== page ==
AFL overlook local talent in favour of big names for grand final show

Edward ScownMidwest Times
Spacey Jane.
Camera IconSpacey Jane. Credit: WA Music Awards/WA Music Awards

The AFL have finally announced who will be playing the AFL grand final’s pre-game and half-time shows. While we’re glad some WA bands are getting the spotlight, we can’t help but feel a little disappointed for our local stars.

Spacey Jane is a bit special to us. Two Geraldton boys and their Perth-based companions have been setting the country alight in the past year. Their debut album, Sunlight, hit Number 2 on the ARIA album charts. Five songs made the 2020 Triple J Hottest 100.

With Booster Seat, they were robbed – right in front of me! – of top spot on the countdown. Australia owed the grand final to them, but once again, they’ve been snubbed.

It wouldn’t have been a risky option either. Sure they don’t have Birds of Tokyo’s big sales figures, but the Spacies have a huge following. About 400,000 more monthly listeners on Spotify, and nearly a million more than Eskimo Joe.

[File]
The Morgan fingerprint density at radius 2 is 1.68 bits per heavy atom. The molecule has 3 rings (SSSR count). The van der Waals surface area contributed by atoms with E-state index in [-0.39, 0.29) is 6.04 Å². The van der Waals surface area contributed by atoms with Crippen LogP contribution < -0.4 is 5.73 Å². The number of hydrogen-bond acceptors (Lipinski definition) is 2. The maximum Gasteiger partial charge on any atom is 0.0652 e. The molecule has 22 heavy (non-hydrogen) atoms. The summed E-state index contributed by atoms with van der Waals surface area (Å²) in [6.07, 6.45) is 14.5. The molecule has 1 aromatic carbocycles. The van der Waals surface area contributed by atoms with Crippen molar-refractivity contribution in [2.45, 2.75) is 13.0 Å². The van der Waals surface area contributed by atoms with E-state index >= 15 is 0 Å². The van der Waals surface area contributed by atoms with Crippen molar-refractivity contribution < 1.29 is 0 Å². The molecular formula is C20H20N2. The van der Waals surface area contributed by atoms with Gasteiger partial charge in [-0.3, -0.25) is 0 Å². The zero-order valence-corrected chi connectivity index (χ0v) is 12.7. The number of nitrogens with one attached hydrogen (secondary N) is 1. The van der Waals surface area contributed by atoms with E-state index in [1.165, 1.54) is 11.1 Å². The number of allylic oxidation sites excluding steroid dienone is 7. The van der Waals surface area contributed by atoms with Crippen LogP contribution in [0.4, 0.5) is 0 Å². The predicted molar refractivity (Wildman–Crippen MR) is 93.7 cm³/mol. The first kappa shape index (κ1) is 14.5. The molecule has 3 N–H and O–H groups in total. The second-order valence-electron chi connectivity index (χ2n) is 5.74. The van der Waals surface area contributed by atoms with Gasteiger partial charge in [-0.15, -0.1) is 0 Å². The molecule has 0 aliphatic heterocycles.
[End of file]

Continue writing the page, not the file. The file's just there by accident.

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To be fair, Birds of Tokyo do put on a good show live, the Geraldton Guardian has reported as much, but they had their turn in 2013. In the same year, Lanterns went triple platinum. Imagine the boost a smaller local artist could’ve been given.

The line-up announced late last week — Heavyweights Birds of Tokyo, John Butler, and Eskimo Joe, along with blues-rocker Abbe May, singer-songwriter Stella Donnelly, acclaimed Noongar duo Gina Williams and Guy Ghouse, and folk legends Donna Simpson and Vikki Thorn from the Waifs — is an eclectic representation of WA music.

Seething about The Great Spacey Snub of 2021 aside, this was a huge opportunity to pump up an amazing music scene to a national audience. With the show split between a menagerie of big names, there was plenty of room for some groups thriving here in WA, but that haven’t cracked the border yet.

Bands like Old Mervs, Death by Denim, Joan and the Giants to name a few. Give them a few songs each, guaranteed they’d have the stadium pumping, and the millions watching at home in the east would be straight onto their favourite streaming service.

Our music industry has suffered a lot over the past nearly two years, with gigs ripped out from under them every time Perth snaps into a lockdown. This could’ve been a well-earned reprieve. In taking the safe option, the only opportunity of its kind has been squandered.

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